Once again, the movie starts out at the McCallister home and his family is running around back and forth getting ready for their Christmas trip to Florida. Kevin's father Peter (Heard) accidently unplugs the alarm clock and forgets to reset it! The next morning they sleep in AGAIN! So now the family, including Kevin is running through the airport trying to make the plane. Kevin stops in the airport to change his batteries for his talkboy and starts following another man wearing the same jacket as his father. Uh oh! Kevin gets on the wrong plane! He arrives at the airport and realizes he's in New York! "YIKES! I DID IT AGAIN!"
At first Kevin thinks of this as a good thing. He tours the city including the Twin Towers. Then he schemingly checks into the Plaza Hotel. He eats whatever he wants and watches whatever he wants. Here's the problem: THE WET BANDITS ESCAPED FROM JAIL! They fled to New York where Kevin is. When Kevin is walking the streets, Harry and Marv see him and they seek revenge. Also while Kevin is temporarily abducetd by them, Marv reveals their plans to rob Dunkin's Toy Chest at midnight on Christmas Eve becuase of the idiot he is. Now that Kevin's escapes from them he realizes he has to go back into action against them and stop the robbery. Luckily Kevin's Uncle Rob has a apartment in New York that their renovating. Since no one is home, he uses the apartment as the battle grounds. He rigs the entire house full of gadgets. It's midnight! Kevin sees Marv and Harry inside the store robbing the place. Kevin throws a brick through the window to make the alarm go off. Marv and Harry is furious. "LET'S GET HIM!"
Back to the apartment. Kevin is taking out the Wet Bandits with his gadgets. Marv gets electricuted, a concrete bag falls on his head, falls through a floor. Harry has a bag of tools fall on his head, and his head is on fire again. See what Harry does to put out the fire. Finally the cops arrest them once again.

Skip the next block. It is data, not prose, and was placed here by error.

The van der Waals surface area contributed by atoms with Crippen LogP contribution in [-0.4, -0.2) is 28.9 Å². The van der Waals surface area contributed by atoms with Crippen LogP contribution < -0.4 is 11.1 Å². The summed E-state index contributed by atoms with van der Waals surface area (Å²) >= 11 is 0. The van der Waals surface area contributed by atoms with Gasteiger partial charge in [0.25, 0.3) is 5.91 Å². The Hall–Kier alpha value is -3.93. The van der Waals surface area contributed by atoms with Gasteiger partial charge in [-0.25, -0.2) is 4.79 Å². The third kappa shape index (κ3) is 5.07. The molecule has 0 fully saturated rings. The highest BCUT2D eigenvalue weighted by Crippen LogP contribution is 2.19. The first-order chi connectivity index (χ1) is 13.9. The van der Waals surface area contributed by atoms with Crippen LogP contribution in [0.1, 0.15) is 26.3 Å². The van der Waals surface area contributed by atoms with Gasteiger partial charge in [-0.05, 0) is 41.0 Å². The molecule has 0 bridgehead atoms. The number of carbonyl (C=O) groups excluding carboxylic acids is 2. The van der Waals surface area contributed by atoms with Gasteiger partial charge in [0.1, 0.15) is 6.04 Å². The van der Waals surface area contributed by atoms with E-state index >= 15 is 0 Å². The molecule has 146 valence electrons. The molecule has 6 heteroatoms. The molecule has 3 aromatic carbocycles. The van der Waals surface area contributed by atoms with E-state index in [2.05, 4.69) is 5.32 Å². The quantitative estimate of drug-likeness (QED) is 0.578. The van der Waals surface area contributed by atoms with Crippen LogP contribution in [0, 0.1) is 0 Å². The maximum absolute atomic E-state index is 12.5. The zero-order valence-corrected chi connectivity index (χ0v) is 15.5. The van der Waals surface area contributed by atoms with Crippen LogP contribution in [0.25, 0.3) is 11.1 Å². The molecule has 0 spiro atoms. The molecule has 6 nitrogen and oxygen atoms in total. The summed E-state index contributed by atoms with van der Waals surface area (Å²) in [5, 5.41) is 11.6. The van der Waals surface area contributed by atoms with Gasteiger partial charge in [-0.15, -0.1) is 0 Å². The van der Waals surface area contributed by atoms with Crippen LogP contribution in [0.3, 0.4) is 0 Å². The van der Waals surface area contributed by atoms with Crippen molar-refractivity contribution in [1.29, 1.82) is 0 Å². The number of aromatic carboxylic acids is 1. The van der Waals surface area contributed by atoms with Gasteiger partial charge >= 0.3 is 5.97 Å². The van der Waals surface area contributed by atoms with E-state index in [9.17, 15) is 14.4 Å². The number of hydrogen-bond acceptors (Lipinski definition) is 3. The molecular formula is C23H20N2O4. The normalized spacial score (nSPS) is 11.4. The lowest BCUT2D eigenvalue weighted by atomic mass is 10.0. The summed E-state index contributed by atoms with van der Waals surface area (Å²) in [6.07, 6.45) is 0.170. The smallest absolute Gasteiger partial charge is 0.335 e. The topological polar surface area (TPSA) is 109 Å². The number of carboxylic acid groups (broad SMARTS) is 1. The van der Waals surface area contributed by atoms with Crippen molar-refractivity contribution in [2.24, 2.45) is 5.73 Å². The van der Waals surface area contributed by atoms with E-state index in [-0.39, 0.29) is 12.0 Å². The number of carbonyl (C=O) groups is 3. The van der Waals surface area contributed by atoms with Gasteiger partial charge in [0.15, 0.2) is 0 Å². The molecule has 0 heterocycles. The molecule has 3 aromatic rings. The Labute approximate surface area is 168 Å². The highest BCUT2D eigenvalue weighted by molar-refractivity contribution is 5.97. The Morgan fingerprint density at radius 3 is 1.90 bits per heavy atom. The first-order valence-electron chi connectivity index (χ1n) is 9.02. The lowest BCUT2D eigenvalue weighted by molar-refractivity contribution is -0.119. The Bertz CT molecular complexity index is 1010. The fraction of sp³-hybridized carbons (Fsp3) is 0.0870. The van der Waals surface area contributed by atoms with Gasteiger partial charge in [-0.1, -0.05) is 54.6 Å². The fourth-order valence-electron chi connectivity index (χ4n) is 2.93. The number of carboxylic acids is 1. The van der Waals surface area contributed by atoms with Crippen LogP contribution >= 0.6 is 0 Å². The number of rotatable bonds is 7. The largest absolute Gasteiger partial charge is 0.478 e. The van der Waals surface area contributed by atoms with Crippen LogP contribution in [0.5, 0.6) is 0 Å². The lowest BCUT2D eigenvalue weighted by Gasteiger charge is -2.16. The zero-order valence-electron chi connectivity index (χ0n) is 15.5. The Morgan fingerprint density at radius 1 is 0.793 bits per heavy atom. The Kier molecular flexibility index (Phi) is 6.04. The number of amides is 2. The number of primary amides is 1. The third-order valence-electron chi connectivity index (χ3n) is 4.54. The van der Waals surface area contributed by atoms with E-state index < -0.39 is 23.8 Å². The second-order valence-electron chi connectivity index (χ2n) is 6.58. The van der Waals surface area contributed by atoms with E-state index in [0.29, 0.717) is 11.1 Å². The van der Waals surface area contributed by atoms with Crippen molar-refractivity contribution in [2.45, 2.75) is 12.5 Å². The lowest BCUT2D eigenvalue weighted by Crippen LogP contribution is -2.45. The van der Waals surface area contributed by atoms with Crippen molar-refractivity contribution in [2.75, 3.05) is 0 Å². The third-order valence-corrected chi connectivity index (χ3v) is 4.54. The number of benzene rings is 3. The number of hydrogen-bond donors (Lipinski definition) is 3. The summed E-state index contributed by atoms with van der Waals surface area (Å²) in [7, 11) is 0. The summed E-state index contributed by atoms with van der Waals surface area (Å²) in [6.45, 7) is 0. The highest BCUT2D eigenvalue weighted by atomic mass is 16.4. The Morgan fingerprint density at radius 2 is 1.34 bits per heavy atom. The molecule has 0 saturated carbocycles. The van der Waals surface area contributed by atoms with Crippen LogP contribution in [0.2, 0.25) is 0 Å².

Kevin's family has now arrived in New York and his mother Kate (O'Hara) goes out to look for him. Luckily she finds him at Rockefeller Center. Kevin is once again reunited with his family for Christmas. This movie is THE PERFECT SEQUEL! It picks up right where the first one left off. This is the perfect fmaily movie to watch with your kids around the holidays. Merry Christmas! Ho, Ho, Ho!
Ray BellingerReviewed in the United States on June 27, 2022
5.0 out of 5 stars
As advertised
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As advertised
MaggieReviewed in the United States on June 3, 2022
5.0 out of 5 stars
Good family movie,
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Rented to watch with my grandson he laughed so much. Good family movie
BBReviewed in the United States on December 22, 2020
5.0 out of 5 stars
One of my favorite Christmas movies ever
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This movie is so funny. The scenes of NY at Christmas are a delight. Its a well woven story - with something for everyone. I like the kid’s idea of fun more every time I watch this. Things like room service with the best ice cream creations ever. A steaming hot cheese pizza all to yourself, In a limo, watching the Grinch. The toys doing their thing at Duncan’s toy store, as kids and their parents play together. The NY Philharmonic orchestra playing great music while you & your new friend get to know one another, in a way that matters. “Saving the day” against bumbling bad guys Pesci & Stern - again. Being back with mom & dad O’Hara & Hurd who are also very enjoyable to watch. And the “three stooges” hotel staff sooo good, just really love this movie. Even better than Home Alone (one) less slapstick humor and more actually fun. It picks up where Penny Marshall left off when she got Tom Hanks to be the kid in the movie “Big”. A second truly perfect comedy about a kid, with all sorts of pleasure for adults who are watching too.